Bläeckfisk is the Swedish translation for the word octopus. I am not Swedish, but I do own a lot of furniture from Sweden and I like octopuses while admiring their multi-tasking ability. I would like to travel to Sweden at some point, plus I think it is a pretty cool looking word. Anyhow, speaking of words, I guess you could say that is why we are here. Words are the foundation for way we try to wrap our thoughts around everything in the galaxy. The tendrils that lead to emotions and curiosity. I am not here to solve the mysteries of the universe, just to discuss words in general. Specifically words written by other people and have been printed off and slapped between two slices of thin card stock. Many of these sandwiches go on to bigger and better things, some bigger and better than others. So, I guess we will be talking about those as well. If you share an interest in words or enjoi seeing what they can look like in action....välkommen! (Swedish for welcome.)

Monday, November 19, 2012

B15: Lost Memory of Skin by Russell Banks (414 pages)

"Au contraire. It's a delight in the observable beauty of the human body."

Where to begin with this book. Let's start with the word controversial. And redemption. Or lack there of. This book is sure to grab your attention and is a perfect read for any book group out there. It will generate some interesting conversation and quite likely will lead to some heated debates. Meet Kid, a 20-ish year old trying to find his way through life. Kid is observant, nostalgic and wants just to fit in. He loves the idea of being invisible and along with his oldest friend Iggy, a 43 pound iguana, meanders through the streets of a southern Florida town searching for life's answers. He is an arresting character with an unexpectedly salty past; Kid is a registered sex offender.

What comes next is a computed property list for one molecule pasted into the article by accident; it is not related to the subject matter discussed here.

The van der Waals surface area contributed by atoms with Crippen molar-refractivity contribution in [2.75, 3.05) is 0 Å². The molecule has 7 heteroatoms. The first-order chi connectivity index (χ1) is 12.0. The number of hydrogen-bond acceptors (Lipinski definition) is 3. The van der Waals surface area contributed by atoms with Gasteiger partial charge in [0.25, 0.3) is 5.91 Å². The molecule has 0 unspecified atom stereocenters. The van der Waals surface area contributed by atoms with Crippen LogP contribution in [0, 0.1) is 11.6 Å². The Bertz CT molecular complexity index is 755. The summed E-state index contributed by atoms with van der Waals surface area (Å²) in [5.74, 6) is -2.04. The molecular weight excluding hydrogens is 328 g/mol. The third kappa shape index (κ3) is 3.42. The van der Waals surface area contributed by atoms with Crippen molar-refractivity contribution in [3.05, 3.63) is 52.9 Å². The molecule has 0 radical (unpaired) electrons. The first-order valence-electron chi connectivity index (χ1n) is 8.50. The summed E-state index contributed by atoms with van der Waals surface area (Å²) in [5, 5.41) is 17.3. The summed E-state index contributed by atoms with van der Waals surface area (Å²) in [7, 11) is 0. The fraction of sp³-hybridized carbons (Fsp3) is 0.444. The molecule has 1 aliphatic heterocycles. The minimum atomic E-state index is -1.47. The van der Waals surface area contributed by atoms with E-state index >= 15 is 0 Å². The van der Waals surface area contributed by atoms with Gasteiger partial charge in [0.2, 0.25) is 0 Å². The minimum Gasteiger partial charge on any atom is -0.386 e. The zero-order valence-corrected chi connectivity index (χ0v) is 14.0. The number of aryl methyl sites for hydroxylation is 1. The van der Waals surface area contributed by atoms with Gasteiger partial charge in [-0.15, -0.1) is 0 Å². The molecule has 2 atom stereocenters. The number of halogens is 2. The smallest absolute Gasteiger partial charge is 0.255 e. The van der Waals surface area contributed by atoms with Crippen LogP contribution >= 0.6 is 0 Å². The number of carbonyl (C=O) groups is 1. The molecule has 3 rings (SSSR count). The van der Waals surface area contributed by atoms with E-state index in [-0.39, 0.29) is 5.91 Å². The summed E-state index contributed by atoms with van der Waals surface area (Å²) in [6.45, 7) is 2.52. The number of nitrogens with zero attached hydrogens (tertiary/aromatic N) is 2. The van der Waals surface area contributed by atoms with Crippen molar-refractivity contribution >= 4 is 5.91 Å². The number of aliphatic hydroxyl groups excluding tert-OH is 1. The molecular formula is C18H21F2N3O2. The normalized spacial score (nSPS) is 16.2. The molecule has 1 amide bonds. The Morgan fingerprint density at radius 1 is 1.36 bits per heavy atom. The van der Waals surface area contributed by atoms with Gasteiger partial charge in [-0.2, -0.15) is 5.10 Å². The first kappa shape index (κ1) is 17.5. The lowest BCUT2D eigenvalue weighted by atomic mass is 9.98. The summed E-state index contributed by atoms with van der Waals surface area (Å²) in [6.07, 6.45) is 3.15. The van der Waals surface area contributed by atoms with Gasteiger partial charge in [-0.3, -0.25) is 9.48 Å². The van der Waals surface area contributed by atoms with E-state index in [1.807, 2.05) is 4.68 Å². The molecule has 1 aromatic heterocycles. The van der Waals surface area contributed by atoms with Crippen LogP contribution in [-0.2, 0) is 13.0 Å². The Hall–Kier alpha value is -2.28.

We follow Kid and a handful of other pariahs into their world of coping with life after committing one of societies worst possible offenses. It is a struggle for them to say the least and while Banks does a skillful job of penning memorable characters and story line, the real crux of this book lies in the theme. Is there anything that a person can do that can be considered unforgivable? Is sometimes redemption unthinkable? Is it possible to have a lifetime of good deeds wiped out with one bad mistake and how long does that mistake need to be punished? Also, to what degree do a person's social upbringing play into the equation? Are we all solely to blame for our mistakes?

Kid meets a character named Professor who does believe in second chances and sets out to find a cure for what led Kid into the life he has now been thrust into. The two forge an unlikely bond and both quickly realize that there is a lot that they can learn from each other. I really admire Mr. Banks for tackling such an unusual topic and for the way that he tries to humanize the atrocities committed within its pages. This novel will get people talking, something that any book worth reading should do. Check it out, it is extremely well written and most definitely worth reading.